The term, 'Catabolism,' comes from the Greek word, 'Cata,' which means, 'down.' Catabolism is a process consisting of all of the reactions during which larger molecules are broken down into smaller ones, releasing energy. An example of this process is the digestion of protein which is then broken down into amino acids that a person's body can absorb and use through the metabolic process, storing glycogen in their liver for energy. Chemically, this process is known as an, 'Oxidation Reaction.'

The term, 'Anabolism,' comes from the Greek word, 'Ana,' which means, 'up.' Anabolism is a process consisting of all of the reactions during which the assembly of small molecules are created into larger ones and then stored as energy in newly formed chemical bonds. An example of this is the assembly of amino acids into larger proteins and the subsequent synthesis of fat and glycogen for the person to use as energy. Chemically, this synthetic process is known as a, 'Reduction Reaction.'

Defining Metabolic Rate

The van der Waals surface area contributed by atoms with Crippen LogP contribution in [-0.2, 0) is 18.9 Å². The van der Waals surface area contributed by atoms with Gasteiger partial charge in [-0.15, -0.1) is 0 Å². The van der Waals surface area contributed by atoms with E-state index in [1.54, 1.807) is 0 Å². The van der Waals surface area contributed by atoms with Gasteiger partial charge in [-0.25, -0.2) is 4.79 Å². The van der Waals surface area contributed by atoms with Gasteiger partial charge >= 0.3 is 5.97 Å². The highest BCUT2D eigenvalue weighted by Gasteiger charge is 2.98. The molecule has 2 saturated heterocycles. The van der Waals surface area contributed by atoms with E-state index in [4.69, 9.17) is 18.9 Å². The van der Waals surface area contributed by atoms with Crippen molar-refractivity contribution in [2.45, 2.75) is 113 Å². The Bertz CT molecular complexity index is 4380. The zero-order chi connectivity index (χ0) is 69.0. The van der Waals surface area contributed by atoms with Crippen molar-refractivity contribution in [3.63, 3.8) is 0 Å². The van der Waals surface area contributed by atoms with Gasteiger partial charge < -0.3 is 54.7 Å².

The term, 'Metabolic Rate,' refers to the amount of chemical energy a person frees from their body per unit time. Chemical energy is something that is measured in calories, or the amount of energy that will heat one gram of water by one degree Celsius. It is easier to measure calories by kilo-calories, or, 'kcal's'. One kcal is 1,000 calories; something that both food labels and Dietitians refer to as a calorie with a capital, 'C.' - (How to Count and Calculate Calories) A person's metabolic rate is commonly expressed in terms of kcal's per hour or day. One way to measure someone's metabolic rate is through the use of a, 'Spirometer,' which is a device that measures their rate of oxygen consumption. For every liter of oxygen a person breathes, they use about 4.82 kcal's of energy from glycogen or fat.